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Maybe it’s the foolish amounts of venture capital swirling around Silicon Valley, but it often seems as though we are all playing a game in which the contestants have to determine what is a parody and what isn’t, and it’s getting harder instead of easier. Is the app that sends a single word — “Yo” — to another user a parody or a real company? Turns out it’s real. How about one that makes fake reservations at restaurants and then sells them to the highest bidder? Yup, that’s real too. But ReservationHop seems to have triggered a collective feeling of disgust that others haven’t, which may be a sign that there is still some hope left.
Creator Brian Mayer started the service as an experiment after he waited too long for a burrito, and apparently wasn’t intending to make it a big splash with it, but word quickly got out and Twitter had a field day with the idea, turning it into what the founder called “a maelstrom of hate.” The vast majority of the responses — as Mayer noted in a subsequent blog post about the blowback — called him a lowlife scumbag, or variations on that theme, and said his idea was morally bankrupt.
Part of the problem for Mayer could be that ReservationHop comes on the heels of some other ethically questionable startup ideas, including ParkingMonkey, which allows people to buy and sell public parking spaces (at least until the city said it could no longer do so). Restaurant reservations may not fall into the same category as public parking, but the idea that a business would make bookings under pseudonyms and then sell them seemed to trigger a warning bell for many — in part because, as Redpoint VC partner Ryan Sarver pointed out, it adds risk for restaurants instead of sharing that risk with them.
Ethics? Didn’t really occur to me
To Mayer’s credit, the ethical drawbacks of his idea seems to have occurred to him at some point during the firestorm of criticism, and he says in his blog post that he is thinking of approaching restaurants to see if he can work with them instead of just acting as a kind of parasite that takes advantage of a weakness in the system. But his post also contains a passage that to me at least says a lot — for better or worse — about the downside of the startup mentality. As he puts it:
“Let’s talk about the questions/criticisms everyone has. What was I thinking! How dare I sell something that’s free! Is this even legal? Is it ethical? Restaurants are going to hate this! To be honest, I haven’t spent a lot of time thinking through these questions. I built this site as an experiment in consumer demand for a particular product.”
The assumption in Mayer’s post — and, it seems, the assumption behind similar business models like ParkingMonkey or Sweetch — is that if something can be monetized, then it should be. It’s as though capitalism, or tech-startup life, was a game in which founders try to spot loopholes in the laws or social contracts that govern our behavior, and then figure out ways to get someone to pay to exploit them. This isn’t necessarily a recipe for disaster, but it avoids any question about whether such loopholes *should* be monetized. As Mayer puts it: “If someone does pay for it willingly, is it really unethical?” Well yes, maybe it is.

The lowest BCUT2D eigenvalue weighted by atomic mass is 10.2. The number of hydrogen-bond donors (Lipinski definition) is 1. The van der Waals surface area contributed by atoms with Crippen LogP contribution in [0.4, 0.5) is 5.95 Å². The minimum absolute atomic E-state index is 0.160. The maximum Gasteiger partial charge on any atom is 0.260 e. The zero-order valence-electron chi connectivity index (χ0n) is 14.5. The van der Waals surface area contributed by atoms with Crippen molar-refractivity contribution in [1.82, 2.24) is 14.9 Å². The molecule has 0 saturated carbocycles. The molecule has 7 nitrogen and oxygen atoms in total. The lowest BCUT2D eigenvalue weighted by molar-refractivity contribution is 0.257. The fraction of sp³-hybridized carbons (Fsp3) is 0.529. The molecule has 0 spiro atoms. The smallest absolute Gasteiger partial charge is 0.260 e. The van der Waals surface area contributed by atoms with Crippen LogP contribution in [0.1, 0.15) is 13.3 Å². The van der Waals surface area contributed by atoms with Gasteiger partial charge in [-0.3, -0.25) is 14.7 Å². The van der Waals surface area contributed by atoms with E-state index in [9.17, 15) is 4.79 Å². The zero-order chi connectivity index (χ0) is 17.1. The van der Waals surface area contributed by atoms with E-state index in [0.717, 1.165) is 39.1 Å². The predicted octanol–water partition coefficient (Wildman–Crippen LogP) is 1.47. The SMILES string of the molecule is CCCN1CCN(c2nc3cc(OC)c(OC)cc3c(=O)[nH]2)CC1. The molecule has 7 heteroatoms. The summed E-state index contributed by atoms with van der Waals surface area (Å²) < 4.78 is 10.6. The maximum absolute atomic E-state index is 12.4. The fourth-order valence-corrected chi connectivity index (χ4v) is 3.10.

Should all loopholes be monetized?
As a number of people noted in the Twitter firestorm that occurred after the idea became public on Thursday, there are plenty of other opportunities to exploit monetizable opportunities other than just restaurants or parking spots: why not have a system where people hold a place in the line at the emergency department, and then people could pay to get quicker access to medical care? Or what if someone arranged for a date under an assumed name, and then you could bid on the right to get access to that particular person?
All of these seem absurd in various ways, or clearly unethical. But where is the line? And should that line be drawn before or after a startup founder launches a new app or service to take advantage of that need? Uber and other successful startups have run into similar challenges even after they became substantial businesses: for example, is it unethical and/or in poor taste for Uber to charge more for rides that occur in the aftermath of a massive storm, or is that a necessary way of redistributing the slack in the system?
I think Parker Higgins hinted at a really useful way to think of whether an idea is ethically questionable: Namely, does it produce some kind of value for all endpoints within the service — users, contributors, suppliers, etc. — or is it just about extracting some kind of value that already exists in the system so that the founders can get rich? With ReservationHop, users who bid on open tables clearly get a benefit, but the restaurants arguably don’t.
That’s not to say that a service that takes advantage of a legal loophole or makes questionable ethical decisions can’t make money, or become a successful company. It just means that it is going to continually be fighting an uphill battle to get people to treat it as a respectable business.